A light-hearted literary 12 days of Christmas
Amusing anecdotes from the world of books
At the beginning of the First World War the London Library was forbidden by the Home Office to import books from Germany. After two years of lobbying the officials relented, but only on the condition that any books bought would be kept in a locked room, and none of the members of the library would be allowed to see them. This condition was relaxed only after the end of the war.
J. Wells, Rude Words (London 1991) p 141
7. Books that sting us
“I think we ought to read only books that bite and sting us. If the book we are reading doesn’t shake us awake like a blow on the skull, why bother reading it in the first place? So that it can make us happy, as you put it? Good God, we’d be just as happy if we had no books at all; books that make us happy we could, at a pinch, write ourselves. What we need are books that hit us like a most painful misfortune, like the death of someone we loved more than we love ourselves, that make us feel as though we had been banaished to the woods, far from any human presence, like a suicide. A book must be the axe for the frozen sea within us. That is what I believe.”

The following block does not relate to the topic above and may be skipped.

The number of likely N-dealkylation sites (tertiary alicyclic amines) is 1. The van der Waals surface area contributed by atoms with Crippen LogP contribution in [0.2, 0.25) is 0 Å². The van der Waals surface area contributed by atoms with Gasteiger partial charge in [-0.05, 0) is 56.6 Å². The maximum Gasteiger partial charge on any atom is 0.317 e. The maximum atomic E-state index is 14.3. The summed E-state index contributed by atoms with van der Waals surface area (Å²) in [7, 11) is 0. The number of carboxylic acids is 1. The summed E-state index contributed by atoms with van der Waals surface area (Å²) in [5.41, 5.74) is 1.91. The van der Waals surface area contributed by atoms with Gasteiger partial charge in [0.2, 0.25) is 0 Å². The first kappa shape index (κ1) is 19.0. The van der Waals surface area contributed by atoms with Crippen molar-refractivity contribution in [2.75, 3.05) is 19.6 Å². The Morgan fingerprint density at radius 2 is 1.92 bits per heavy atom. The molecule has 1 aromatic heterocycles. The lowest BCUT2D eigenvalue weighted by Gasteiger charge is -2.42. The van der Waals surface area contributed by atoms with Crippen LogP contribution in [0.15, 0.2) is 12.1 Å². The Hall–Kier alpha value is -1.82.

Kafka to his friend Oskar Pollak (Pawel’s life of Kafka)
8. The sad demise of a library
In 1791 the Dublin Library Society was founded “to procure those great and expensive books usually beyond the reach of private individuals”. Thias was considerably before the more famous London Library. It finally ended up in D’Olier Street.
By 1825 there were about 3,000 members, but this had fallen to 400 by the 1850s. In 1848 the library was declared to be “full” and a committee was established to sell some of the books, supposedly to finance new acquisitions.
In 1854 Rev MacDonnell, Provost of Trinity, was elected president of the society. The standard history of the society says “MacDonnell loved billiards. Under the guise of expanding both literature and amusements, he turned one of the first floor rooms into a billiard room. A second was quickly added. Dinners were provided.” The upper room became a billiard club.
At this time an internal report revealed financial irregularities in the library’s operations, and noted that only 60 members had bothered to pay the 10s lending deposit. A new set of bylaws was written for the society, firmly expunging the title “librarian” for the senior employee and replacing it with “secretary”.
After 1870 there were no more “literary evenings”. By 1880 the society’s entry in Thom’s read “D’Olier Street Club, late Dublin Library Society”. The books were sold the following year. Despite the 1854 act enabling councils to levy a rate for the establishment of libraries, there were at this time no public libraries in Dublin that carried current books.